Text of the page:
There is no doubt that digital media is pushing the boundaries of filmmaking. When it comes to documentaries, web docs leave linear narratives behind and allow viewers to experience a more engaging connection with the story portrayed.
Very often they are large-scale projects with very consistent budgets, but who said you can’t achieve immersive outcomes with more intimate and local stories, simpler ideas and the efforts of a dedicated creative/technological team who works on a voluntary basis?
When I heard of The Most Northern Place, an interactive documentary developed using HTML5 and WebRTC, I could not but want to learn more about a story that, according to the official synopsis, sounded very intriguing: “This webdoc follows the true story of an event in 1953 that saw an entire Inuit community uprooted by the U.S. Army and relocated 67 miles North in just 4 days.”
So I reached out to the creator, Anrick Bregman, to discover more about his project.
Prominent Monkey: Hi Anrick, thank you for sharing some insights and behind the scenes of The Most Northern Place. First of all, tell me about yourself. What is your background?
Anrick Bregman: I come from the world of animation. Writing and directing animation was my first job, and I did it for a long time. It was fun and challenging at the same time. It’s great to learn a craft working with something that is lighthearted. But my fascination with code and interactive goes way back, since I started coding when I was around 12, on my father’s computer.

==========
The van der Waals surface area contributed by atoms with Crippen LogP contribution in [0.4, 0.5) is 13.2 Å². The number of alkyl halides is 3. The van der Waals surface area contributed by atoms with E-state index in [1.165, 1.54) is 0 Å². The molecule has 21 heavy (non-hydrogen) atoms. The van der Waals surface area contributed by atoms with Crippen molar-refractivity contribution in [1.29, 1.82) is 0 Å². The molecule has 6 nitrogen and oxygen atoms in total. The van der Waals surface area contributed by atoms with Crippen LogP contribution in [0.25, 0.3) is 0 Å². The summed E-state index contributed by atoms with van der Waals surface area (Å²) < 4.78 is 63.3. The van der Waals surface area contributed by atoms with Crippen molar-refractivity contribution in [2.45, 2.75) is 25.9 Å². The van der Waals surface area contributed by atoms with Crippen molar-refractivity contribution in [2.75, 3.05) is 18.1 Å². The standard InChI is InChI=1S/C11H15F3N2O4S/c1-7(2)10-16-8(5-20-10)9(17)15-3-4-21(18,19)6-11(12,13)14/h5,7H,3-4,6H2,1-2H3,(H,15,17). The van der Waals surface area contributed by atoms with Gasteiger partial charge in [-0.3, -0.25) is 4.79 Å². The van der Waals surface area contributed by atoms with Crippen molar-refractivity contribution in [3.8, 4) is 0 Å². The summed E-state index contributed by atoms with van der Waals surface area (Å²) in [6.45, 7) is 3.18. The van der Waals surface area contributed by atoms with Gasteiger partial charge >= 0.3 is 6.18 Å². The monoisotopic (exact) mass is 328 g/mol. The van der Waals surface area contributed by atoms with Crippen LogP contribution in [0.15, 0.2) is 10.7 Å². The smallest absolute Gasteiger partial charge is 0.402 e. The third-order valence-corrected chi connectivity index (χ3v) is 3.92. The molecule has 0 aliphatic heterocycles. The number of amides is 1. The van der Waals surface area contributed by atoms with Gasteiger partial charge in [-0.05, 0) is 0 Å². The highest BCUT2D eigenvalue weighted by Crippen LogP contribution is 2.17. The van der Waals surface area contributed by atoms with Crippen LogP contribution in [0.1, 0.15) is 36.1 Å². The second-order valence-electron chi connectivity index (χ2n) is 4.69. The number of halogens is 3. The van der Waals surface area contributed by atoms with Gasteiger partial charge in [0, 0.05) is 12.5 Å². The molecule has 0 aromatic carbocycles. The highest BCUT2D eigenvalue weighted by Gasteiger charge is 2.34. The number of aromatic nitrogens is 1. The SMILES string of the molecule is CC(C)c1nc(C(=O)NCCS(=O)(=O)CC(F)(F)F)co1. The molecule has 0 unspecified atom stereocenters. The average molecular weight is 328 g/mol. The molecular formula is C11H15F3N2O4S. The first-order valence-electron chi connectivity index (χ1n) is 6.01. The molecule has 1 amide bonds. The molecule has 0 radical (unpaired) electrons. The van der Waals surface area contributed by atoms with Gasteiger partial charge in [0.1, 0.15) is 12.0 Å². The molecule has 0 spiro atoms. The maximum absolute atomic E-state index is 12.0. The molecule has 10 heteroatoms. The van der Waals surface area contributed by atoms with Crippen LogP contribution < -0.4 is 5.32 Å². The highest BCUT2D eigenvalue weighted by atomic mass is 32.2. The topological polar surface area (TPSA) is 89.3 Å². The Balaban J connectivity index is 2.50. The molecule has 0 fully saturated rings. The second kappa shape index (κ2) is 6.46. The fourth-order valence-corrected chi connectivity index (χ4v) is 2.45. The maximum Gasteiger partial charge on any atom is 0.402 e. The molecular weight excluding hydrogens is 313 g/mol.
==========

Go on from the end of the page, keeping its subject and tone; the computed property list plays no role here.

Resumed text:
In those early days I was just messing around in basic. I followed up with the Amiga and ended up playing a lot of games all through my teens, then hacking them or trying to break open the source files that made up the game. I remember discovering the sprite sheets, it was a revelation! It was so exciting to see inside. When I was growing up games and animation combined pretty perfectly, as I started to learn coding in Flash. That led me to become an Interactive Director at UNIT9.
P. M.: How did you adapt the story by collaborating with Nicole Paglia and what do you think this project adds to her linear film Qaanaaq?
A.B.: I think Qaanaaq and The Most Northern Place form a very good pair. In essence they are the same film in two different formats, in the sense that they tell the same basic story. The big difference lies in the way you experience the story of Thule, and what happened there in 1953. A traditional documentary like Qaanaaq is a story being told to you, while The Most Northern Place is a story you discover, slowly, by yourself.
The other big difference between the two is that The Most Northern Place is a more fictionalised approach to documentary filmmaking. We took all of the footage, and we spent some time erasing people from the different locations we wanted to feature. So the fact that you do not see anyone is deliberate: we took them out to create an environment which feels like it has been deserted. It creates a sense of isolation and helps viewers get a sense of the experience of being there right after the events that took place all those years ago, rather than seeing people today talking about the past.
P. M.: Why did you approach this story and how did you get in touch with the partners who helped you shape it?
A. B.: Nicole and I used to be colleagues. We’ve always stayed in touch and I’ve always loved her fascination with conspiracy theories and secret government programmes. One day she told me about Thule and it really stuck with as a great source for an interactive project. When she ended up going out there to shoot on a research trip, I told her I’d love to help her to bring the project to the screen.
The project did not receive any funds from official bodies and we covered all the costs. The whole team at Roll Studio and UNIT9 was involved on a voluntary basis: an amazing group of talented people that dedicated some of their time to the final piece.
End of Part 1. Stay tuned: Part 2 will be online tomorrow.
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